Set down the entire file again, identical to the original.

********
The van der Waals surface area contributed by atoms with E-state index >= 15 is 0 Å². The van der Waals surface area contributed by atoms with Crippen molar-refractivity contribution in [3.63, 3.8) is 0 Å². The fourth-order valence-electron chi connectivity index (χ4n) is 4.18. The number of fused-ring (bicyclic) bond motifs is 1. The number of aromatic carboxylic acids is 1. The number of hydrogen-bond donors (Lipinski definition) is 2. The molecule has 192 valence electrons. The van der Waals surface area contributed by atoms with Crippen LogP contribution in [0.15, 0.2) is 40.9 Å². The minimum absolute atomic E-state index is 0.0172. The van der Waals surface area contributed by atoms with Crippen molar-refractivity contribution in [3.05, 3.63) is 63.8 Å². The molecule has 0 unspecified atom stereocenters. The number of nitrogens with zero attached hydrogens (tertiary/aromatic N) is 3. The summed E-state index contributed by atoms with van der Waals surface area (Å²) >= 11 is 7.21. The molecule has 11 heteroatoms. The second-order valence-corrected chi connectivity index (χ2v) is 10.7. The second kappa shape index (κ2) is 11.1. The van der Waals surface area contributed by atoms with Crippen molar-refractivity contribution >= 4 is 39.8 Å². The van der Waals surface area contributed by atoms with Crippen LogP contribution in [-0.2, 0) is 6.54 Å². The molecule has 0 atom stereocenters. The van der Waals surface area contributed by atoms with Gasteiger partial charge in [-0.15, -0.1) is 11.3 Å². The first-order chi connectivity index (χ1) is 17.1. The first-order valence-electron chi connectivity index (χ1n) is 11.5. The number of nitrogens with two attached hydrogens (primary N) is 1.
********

The van der Waals surface area contributed by atoms with E-state index >= 15 is 0 Å². The van der Waals surface area contributed by atoms with Crippen molar-refractivity contribution in [3.63, 3.8) is 0 Å². The fourth-order valence-electron chi connectivity index (χ4n) is 4.18. The number of fused-ring (bicyclic) bond motifs is 1. The number of aromatic carboxylic acids is 1. The number of hydrogen-bond donors (Lipinski definition) is 2. The molecule has 192 valence electrons. The van der Waals surface area contributed by atoms with Crippen LogP contribution in [0.15, 0.2) is 40.9 Å². The minimum absolute atomic E-state index is 0.0172. The van der Waals surface area contributed by atoms with Crippen molar-refractivity contribution in [3.05, 3.63) is 63.8 Å². The molecule has 0 unspecified atom stereocenters. The number of nitrogens with zero attached hydrogens (tertiary/aromatic N) is 3. The summed E-state index contributed by atoms with van der Waals surface area (Å²) >= 11 is 7.21. The molecule has 11 heteroatoms. The second-order valence-corrected chi connectivity index (χ2v) is 10.7. The second kappa shape index (κ2) is 11.1. The van der Waals surface area contributed by atoms with Crippen molar-refractivity contribution >= 4 is 39.8 Å². The van der Waals surface area contributed by atoms with Crippen LogP contribution in [-0.2, 0) is 6.54 Å². The molecule has 0 atom stereocenters. The van der Waals surface area contributed by atoms with Gasteiger partial charge in [-0.15, -0.1) is 11.3 Å². The first-order chi connectivity index (χ1) is 17.1. The first-order valence-electron chi connectivity index (χ1n) is 11.5. The number of nitrogens with two attached hydrogens (primary N) is 1.